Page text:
A Bay Area miniguide to mulled wine
› email@example.com 
It all started with my mother. Every year we'd throw a Christmas party for friends and relatives, and every year she'd put out three Crock-Pots: one for hearty stew, one for hot apple cider, and one for mulled wine. Add the puffy-painted sweatshirts Grandma made for us and a house full of people (some reluctantly) singing carols, and it was inevitable I'd forever associate these three items with the holidays. Fast-forward to my college years, when I waitressed at a German fine dining restaurant and the highlight of the cold, rainy Portland, Ore., winter was glühwein (the name of this German mulled wine means "glow wine"), and you've got the early seeds of what is now my full-blown fetish.
So what, exactly, is mulled wine? Depends on where you're drinking it, but the general idea is heated red wine with sugar, spices like cinnamon and nutmeg, and often some kind of citrus fruit all cooked together. It can be sweet or spicy, incredibly strong or boiled to a near nonalcoholic state, and any shade of gorgeous crimson. And although the original version was probably invented to mask cheap or bad wine, most modern recipes use quality wines that could stand on their own.
Point being? Yum, yum, yum. Whether you call it glühwein or Swedish glogg, French vin chaud or Chilean navegado, here are some places to look for that special warm-drink alternative when you're sick of pumpkin lattes and you just can't handle one more hot buttered rum.
You can't get glühwein here, but you can buy the spice mix so you can make it yourself plus all of the traditional Christmas (or, as they say in Germany, Weihnachten) chocolates and candies you never knew you needed.
1581 Church, SF. (415) 282-6803
From schnitzels to spaetzle, this is the place for all of your German favorites including glühwein. Buy a bottle or two year-round, or visit during the holidays for a warm glass with your lunch.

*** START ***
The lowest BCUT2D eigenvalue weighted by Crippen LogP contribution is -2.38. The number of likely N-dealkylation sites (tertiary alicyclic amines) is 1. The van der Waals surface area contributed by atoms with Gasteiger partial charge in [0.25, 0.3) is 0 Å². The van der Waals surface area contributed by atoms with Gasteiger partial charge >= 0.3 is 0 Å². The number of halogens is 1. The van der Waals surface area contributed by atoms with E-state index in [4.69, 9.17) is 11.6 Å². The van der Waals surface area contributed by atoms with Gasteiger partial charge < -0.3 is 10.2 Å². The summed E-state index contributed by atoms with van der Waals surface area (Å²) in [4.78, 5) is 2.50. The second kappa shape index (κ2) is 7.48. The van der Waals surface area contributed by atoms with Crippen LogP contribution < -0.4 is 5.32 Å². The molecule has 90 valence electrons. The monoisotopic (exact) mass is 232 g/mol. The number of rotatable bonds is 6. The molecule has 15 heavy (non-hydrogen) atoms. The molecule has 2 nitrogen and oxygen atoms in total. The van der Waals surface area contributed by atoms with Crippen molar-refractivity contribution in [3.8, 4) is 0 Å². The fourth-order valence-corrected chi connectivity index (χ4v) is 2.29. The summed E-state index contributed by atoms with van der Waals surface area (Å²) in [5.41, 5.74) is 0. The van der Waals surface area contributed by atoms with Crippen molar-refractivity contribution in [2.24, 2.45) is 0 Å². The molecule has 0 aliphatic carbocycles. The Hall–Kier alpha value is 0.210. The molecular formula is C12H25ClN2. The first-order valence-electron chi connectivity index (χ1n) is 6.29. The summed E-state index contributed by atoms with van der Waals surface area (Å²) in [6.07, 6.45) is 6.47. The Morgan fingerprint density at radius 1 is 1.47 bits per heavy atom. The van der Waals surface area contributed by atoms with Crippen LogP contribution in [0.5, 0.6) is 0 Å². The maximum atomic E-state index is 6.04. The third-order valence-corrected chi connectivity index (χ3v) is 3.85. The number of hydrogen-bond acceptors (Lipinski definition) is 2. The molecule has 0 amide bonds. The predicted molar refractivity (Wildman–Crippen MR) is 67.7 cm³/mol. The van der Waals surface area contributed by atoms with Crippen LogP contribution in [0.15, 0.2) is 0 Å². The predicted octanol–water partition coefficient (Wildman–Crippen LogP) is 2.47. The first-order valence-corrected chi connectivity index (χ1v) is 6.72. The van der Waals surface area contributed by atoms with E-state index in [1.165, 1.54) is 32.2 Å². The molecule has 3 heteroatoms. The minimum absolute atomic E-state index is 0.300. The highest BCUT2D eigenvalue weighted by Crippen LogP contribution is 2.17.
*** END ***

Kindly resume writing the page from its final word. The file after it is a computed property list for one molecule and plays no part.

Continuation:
2615 Broadway, Redwood City. (650) 364-9232, www.gourmethausstaudt.com 
Go for the glühwein, stay for the polka. But get there this month like most places in the home country, San Francisco's oldest German restaurant only serves this specialty during the holidays.
240 Front, SF. (415) 421-4778, www.schroederssf.com 
It's as un-German as you can get, but this charming Middle Eastern restaurant has all the comfort and warmth you'd expect to find in a schnitzel house even if it comes from low lighting and cushions, not wood paneling and leather lederhosen. Plus, Kan Zaman serves carafes of warm mulled wine all year long.
1793 Haight, SF. (415) 751-9656
Kan Zaman's cousin in the Sunset also features a heated version of vino, along with a more distinctly Mediterranean menu. But the snuggleworthy interior is just as inviting.
1224 Ninth Ave., SF. (415) 753-3919, www.bistro9sf.com 
We all know it's perfect for an outdoor brunch, but Café Flore also has mulled wine to warm our bellies when the weather outside is frightful.
2298 Market, SF. (415) 621-8579, cafeflore.com 
Is this a comprehensive list? Oh, no. We haven't even mentioned all of the city's German and German-leaning restaurants, many of which are sure to serve the good, sweet, warm, red stuff this winter. Nor the myriad wine bars that may pour Polish grzane wino as a novelty item or the specialty grocery stores that stock their shelves with Hungarian forralt bor. But this list should get you started on a fetish of your own. Just don't say I didn't warn you. *